Javier Baez needs to change his swing, and the Cubs are working hard to accomplish that. When Baez first arrived in Mesa, he told Jesse Rogers with ESPN radio that the changes he plans to make are based on timing, but now it seems the Cubs are asking him to address specific swing mechanics.
I've gone in depth into the need for Baez to adjust his approach. But now that we know what exactly the Cubs coaching staff is asking him to target, we can go a little deeper into why the changes are needed.
Much of what Baez needs to work on mirror's another former Cub power hitter in Sammy Sosa. Before Jeff Pentland came aboard as the Cubs hitting Coach in 1997, Sosa had a very different looking stance. He held his hands high, causing more movement in his upper body in order to get into a proper hitting position. By keeping the hands up, the hitter's head will move down as he brings his hands down. This causes a change in eye level and sight lines as the ball is being delivered. Pentland convinced Sosa to bring his hands down to letter height.
While there is little doubt Sosa's breakout season in 1998 was helped greatly by is "Flintstone Vitamins", it's also when Sosa made changes to his stance and timing. And while there is no way to pinpoint when Sosa started taking his "vitamins", we can pinpoint a significant difference in his performance directly after the changes were made. One specific change the Cubs want Baez to make is his hands. They want his hands to come down and forward, just like whet Pentland did with Sosa. As you can see, Baez starts his hands in a similar position which in turn makes for a wildly moving upper body as he begins his swing.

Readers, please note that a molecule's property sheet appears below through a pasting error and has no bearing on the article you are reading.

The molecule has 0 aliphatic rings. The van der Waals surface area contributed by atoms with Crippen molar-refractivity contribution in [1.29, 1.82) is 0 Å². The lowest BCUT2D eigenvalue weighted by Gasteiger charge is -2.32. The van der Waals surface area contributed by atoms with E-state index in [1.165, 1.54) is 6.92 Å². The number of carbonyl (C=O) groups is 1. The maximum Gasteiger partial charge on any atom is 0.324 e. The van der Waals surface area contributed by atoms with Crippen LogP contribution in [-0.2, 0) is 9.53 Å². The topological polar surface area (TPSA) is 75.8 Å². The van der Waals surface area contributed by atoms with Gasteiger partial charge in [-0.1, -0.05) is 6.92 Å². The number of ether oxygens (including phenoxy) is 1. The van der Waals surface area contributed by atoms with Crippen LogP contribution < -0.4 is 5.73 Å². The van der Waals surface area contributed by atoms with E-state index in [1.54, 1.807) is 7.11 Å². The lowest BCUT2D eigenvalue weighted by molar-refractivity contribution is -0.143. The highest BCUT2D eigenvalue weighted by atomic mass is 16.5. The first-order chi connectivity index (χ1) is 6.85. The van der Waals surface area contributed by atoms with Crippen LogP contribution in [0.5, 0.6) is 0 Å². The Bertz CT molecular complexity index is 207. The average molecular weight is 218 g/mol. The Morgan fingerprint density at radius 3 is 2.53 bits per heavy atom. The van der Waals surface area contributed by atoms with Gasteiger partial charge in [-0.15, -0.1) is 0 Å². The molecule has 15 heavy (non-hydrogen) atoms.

As for the bottom half of the body, Sosa also went through massive changes and Baez will have to do the same. One of Sosa's biggest problems in his pre-1998 days was timing. Sosa was frequently ahead of fastballs and couldn't recognize breaking balls. By adding a hitch to Sosa's step, he was able to wait back better on off-speed offerings while staying behind fastballs. That hitch came in the form of a little step back with his front foot. As you can see in this 1993 at-bat against Greg Maddux, Sosa did not yet have that hitch.
And here is Sosa with his timing mechanism.
Baez has a different leg problem than Sosa. While Sammy had a minor leg kick before his changes, Baez has a heavily pronounced one. When this is added to the movement needed in his upper body, it creates a swing that is often out of control. The Cubs are asking Baez to cut down on that step, particularly on two strike counts. The idea being that a solid base will limit movement and allow him to wait back, similar to what the extra hitch did for Sosa.
These changes will not be easy for a 22-year-old who tends to get over excited during games. That rush of adrenaline may result in reverting to what feels natural. And one of the hardest changes to make in the batter’s box is to divert from what feels right.
Baez is very young and will have a lot of growing pains as he adjusts to big league pitching. But adopting these changes may have monumental results. By being proactive, the Cubs are taking the right approach in not letting his bad habits stick around.